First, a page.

So crypto crime is on the rise, though remains comparatively low considered against legacy finance. This will be of little comfort to those who find themselves victim to such malpractices with little avenue for recourse or protection. The sheer volume of capital at play within the crypto market is often seen as reason enough for regulation.
The key to future regulation
Over the next few years, we will need to see regulations emerge. There are several factors for regulators to consider when forming new regulations:
- They must protect consumers and financial stability
- They should work cohesively across borders in order to be easily interpreted and actioned by compliance teams
- They should be strict enough to ensure step 1, but not so strict as to prevent innovation, creativity or to push people to operate in secret.
This is no easy task for the regulators, and they will need to act swiftly, as innovation will not wait for them to catch up.
Managing future regulations for crypto
For many firms, the main challenge at present is anticipating regulatory change to come. Global regulators are issuing large volumes of speeches, consultations, press releases surrounding cryptocurrencies, but for many, it’s difficult to keep up, and even harder to know what is important. Manual and legacy processes often lead to knowledge gaps – there’s only so much a compliance team can manage, after all. As we begin to see real, hard-letter law and regulation for crypto, these outdated compliance processes will likely become more convoluted – and more prone to error.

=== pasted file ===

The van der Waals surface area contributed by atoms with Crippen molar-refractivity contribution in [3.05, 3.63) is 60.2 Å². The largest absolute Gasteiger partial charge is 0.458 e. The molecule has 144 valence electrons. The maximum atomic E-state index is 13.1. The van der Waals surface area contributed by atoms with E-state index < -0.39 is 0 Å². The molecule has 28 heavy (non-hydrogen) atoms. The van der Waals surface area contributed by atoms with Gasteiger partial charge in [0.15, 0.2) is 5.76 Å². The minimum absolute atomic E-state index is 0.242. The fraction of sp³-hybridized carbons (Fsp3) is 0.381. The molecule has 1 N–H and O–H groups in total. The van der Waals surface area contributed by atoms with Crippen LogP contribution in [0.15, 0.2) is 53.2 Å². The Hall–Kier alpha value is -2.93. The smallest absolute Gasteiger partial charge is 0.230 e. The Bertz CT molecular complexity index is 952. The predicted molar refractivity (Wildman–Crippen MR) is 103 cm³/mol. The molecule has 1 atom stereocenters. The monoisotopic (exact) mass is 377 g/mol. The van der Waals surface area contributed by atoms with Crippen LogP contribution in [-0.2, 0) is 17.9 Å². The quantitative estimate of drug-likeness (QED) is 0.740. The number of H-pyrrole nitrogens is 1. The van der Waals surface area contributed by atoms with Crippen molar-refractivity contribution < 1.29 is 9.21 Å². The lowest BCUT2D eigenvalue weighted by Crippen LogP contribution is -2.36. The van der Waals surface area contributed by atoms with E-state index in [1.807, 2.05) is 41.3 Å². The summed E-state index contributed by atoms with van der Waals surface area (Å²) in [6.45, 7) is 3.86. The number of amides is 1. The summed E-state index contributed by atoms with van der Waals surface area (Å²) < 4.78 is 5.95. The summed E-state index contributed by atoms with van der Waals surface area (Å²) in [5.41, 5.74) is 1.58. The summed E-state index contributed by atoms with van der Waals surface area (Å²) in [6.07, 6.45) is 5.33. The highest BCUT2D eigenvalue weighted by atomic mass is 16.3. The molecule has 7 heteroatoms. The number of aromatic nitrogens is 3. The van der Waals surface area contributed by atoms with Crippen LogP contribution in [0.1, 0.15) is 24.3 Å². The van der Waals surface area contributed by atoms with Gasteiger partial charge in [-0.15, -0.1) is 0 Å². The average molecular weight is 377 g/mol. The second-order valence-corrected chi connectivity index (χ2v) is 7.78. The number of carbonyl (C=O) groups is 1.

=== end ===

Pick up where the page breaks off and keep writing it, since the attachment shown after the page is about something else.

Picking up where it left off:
Instead, fintechs, crypto providers and larger financial institutions should be fighting technology with technology and investing in compliance innovation that can keep up with regulatory change. RegTech is able to automate the end-end regulatory change journey. Using advanced technology and AI, RegTech is able to track regulatory change from inception, classify it, translate it, and consolidate all emerging regulation into a single regulatory inventory. Advanced RegTech – those that provide Automated Regulatory Intelligence – are not only able to automate the process but to essentially make sense of emerging regulation to suit your specific business profile.
This technology ensures that you’re compliant, that you know what’s coming around the corner, and that you can understand the context of regulatory change against your business operations.